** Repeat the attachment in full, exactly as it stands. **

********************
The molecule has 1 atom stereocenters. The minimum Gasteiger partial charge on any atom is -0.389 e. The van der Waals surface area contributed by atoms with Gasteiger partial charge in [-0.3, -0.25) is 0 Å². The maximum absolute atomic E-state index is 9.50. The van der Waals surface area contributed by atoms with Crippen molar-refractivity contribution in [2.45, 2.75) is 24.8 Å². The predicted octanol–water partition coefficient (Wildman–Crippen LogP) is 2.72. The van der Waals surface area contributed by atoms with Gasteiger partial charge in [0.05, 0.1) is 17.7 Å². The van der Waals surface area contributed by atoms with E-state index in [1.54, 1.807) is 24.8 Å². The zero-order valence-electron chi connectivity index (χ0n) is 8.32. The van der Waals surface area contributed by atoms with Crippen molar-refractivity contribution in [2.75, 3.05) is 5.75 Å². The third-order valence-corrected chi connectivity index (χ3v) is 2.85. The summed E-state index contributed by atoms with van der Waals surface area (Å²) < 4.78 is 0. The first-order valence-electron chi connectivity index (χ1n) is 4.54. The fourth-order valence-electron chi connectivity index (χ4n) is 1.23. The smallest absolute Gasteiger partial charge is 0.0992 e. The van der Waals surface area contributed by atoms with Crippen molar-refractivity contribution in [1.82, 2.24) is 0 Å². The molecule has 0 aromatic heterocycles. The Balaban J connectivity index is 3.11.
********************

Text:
The molecule has 1 atom stereocenters. The minimum Gasteiger partial charge on any atom is -0.389 e. The van der Waals surface area contributed by atoms with Gasteiger partial charge in [-0.3, -0.25) is 0 Å². The maximum absolute atomic E-state index is 9.50. The van der Waals surface area contributed by atoms with Crippen molar-refractivity contribution in [2.45, 2.75) is 24.8 Å². The predicted octanol–water partition coefficient (Wildman–Crippen LogP) is 2.72. The van der Waals surface area contributed by atoms with Gasteiger partial charge in [0.05, 0.1) is 17.7 Å². The van der Waals surface area contributed by atoms with E-state index in [1.54, 1.807) is 24.8 Å². The zero-order valence-electron chi connectivity index (χ0n) is 8.32. The van der Waals surface area contributed by atoms with Crippen molar-refractivity contribution in [2.75, 3.05) is 5.75 Å². The third-order valence-corrected chi connectivity index (χ3v) is 2.85. The summed E-state index contributed by atoms with van der Waals surface area (Å²) < 4.78 is 0. The first-order valence-electron chi connectivity index (χ1n) is 4.54. The fourth-order valence-electron chi connectivity index (χ4n) is 1.23. The smallest absolute Gasteiger partial charge is 0.0992 e. The van der Waals surface area contributed by atoms with Crippen molar-refractivity contribution in [1.82, 2.24) is 0 Å². The molecule has 0 aromatic heterocycles. The Balaban J connectivity index is 3.11.